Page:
Steve Richards: Change from without is the key to Labour's future

The decline of the big parties is not a healthy development
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The Independent Online

The former cabinet minister Peter Hain has returned to the political fray with a frank assessment of what is wrong with the Government. Hain is not alone in daring to think beyond the narrow confines of his party. Suddenly there is much challenging of orthodoxy as defined by the leadership of the two main parties. The challenges come from within and beyond with the proliferation of smaller parties, some of them silly, some of them dangerous, all of them reflecting an unease with the mainstream. Disparate voices get louder when a long-serving government loses its way, the Opposition lacks clear definition and the recession bites.

Hain's headline-making article in The Independent On Sunday made a series of important points. Some have interpreted his arguments as a flexing of the muscles from the left, but they seem more to be about coherence, shape and momentum as opposed to fearful, shapeless expediency.

Hain argued that New Labour judged it necessary to go with the grain of Thatcherite free market orthodoxies in 1997. Like Charles Clarke, another former cabinet minister making some significant interventions, Hain implies that New Labour was an act of expedient adaptation, confirming my view that it was always a timid, defensive political force rather than a movement of any lasting substance. Hain argued that the economic volcano currently erupting changes the terms of the political debate, but that, unlike Barack Obama, the Conservatives are not well placed to be the agents of change with their support for smaller government and 80s-style solutions.

That is the easy bit for a Labour MP. Hain then goes on to remind us of the Government's current agenda: "Whatever their individual policy merits, identity cards, Trident, nuclear power, Royal Mail part- privatisation and Heathrow's third runway do not add to a programme to get the pulse of potential Labour voters racing." Such a list is unlikely to get the pulse of any voter going. The technocratic, rootless changes, part managerial and part aimed tamely at wrong-footing the Tories, leaves a tired Government looking even more exhausted.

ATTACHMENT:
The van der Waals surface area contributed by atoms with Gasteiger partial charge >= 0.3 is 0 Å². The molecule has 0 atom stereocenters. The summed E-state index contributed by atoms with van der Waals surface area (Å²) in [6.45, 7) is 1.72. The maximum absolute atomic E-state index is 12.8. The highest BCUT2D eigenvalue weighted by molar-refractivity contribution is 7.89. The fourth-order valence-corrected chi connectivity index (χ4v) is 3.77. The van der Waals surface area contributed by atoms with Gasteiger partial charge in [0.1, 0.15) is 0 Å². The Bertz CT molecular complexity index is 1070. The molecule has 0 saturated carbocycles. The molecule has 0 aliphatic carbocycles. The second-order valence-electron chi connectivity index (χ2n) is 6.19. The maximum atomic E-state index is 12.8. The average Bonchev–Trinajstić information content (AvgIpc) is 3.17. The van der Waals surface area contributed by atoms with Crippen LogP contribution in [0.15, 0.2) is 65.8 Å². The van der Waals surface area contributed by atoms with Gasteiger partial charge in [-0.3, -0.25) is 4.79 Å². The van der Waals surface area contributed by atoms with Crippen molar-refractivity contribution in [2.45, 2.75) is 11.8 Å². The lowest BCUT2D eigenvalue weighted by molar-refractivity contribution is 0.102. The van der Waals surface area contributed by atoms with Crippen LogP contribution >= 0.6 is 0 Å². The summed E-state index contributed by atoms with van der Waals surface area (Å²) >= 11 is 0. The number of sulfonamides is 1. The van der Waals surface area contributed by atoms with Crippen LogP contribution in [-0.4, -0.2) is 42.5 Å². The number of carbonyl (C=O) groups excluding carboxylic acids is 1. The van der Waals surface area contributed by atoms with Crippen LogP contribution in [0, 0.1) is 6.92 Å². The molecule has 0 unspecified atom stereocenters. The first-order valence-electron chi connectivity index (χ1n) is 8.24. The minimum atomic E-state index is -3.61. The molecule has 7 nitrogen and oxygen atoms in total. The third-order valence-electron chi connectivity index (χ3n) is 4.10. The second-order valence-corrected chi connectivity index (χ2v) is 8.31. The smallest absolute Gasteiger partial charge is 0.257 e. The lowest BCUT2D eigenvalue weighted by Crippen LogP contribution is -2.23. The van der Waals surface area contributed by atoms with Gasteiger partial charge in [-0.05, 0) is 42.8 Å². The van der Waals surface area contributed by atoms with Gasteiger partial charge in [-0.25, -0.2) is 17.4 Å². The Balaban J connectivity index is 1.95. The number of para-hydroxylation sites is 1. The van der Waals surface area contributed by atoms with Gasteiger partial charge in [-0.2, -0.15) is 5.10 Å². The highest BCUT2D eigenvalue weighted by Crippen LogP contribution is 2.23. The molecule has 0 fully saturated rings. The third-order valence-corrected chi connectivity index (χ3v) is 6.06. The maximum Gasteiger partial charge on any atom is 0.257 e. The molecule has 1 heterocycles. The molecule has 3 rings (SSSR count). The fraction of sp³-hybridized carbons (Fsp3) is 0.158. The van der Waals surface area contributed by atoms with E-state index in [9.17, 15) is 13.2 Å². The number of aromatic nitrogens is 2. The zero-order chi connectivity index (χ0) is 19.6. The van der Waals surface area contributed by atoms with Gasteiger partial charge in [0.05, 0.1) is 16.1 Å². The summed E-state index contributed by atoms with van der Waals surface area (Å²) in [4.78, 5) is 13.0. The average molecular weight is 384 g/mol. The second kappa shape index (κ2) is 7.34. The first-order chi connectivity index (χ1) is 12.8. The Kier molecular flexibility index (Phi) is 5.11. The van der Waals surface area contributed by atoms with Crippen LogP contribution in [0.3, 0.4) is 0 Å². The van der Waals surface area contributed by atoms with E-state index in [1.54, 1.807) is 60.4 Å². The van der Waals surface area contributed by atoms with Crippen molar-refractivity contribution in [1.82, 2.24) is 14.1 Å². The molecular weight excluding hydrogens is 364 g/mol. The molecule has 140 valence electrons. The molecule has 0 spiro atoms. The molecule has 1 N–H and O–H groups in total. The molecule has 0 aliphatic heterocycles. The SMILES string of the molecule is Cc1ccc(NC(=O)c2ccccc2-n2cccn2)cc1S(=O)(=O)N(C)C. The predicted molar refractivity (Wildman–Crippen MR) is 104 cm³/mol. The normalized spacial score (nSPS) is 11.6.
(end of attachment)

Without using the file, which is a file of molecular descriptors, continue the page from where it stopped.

Hain's prospectus for a more compelling narrative is at times conveniently vague and includes some policies that are being implemented already, but he also highlights important gaps including electoral reform for the Commons, House of Lords reform, better public transport, new micro-generation and renewable energy. His broader analysis reflects what a lot of ministers and Labour MPs are saying in private: that there needs to be much greater sense of direction if they are not going to be slaughtered at the election.

Hain's intervention is one symptom of politics in a state of flux. There are many other symptoms, too. Neal Lawson, who founded the left-of-centre, Labour-supporting pressure group Compass, has also called for the introduction of electoral reform and for Labour to work with other progressives in the green movement, the Liberal Democrats and elsewhere. In his article, Hain predicts that the Lib Dems will get more than 20 per cent of the vote at the general election and I suspect he will be proved right; the strength of the third party is another symptom of unease with the mainstream.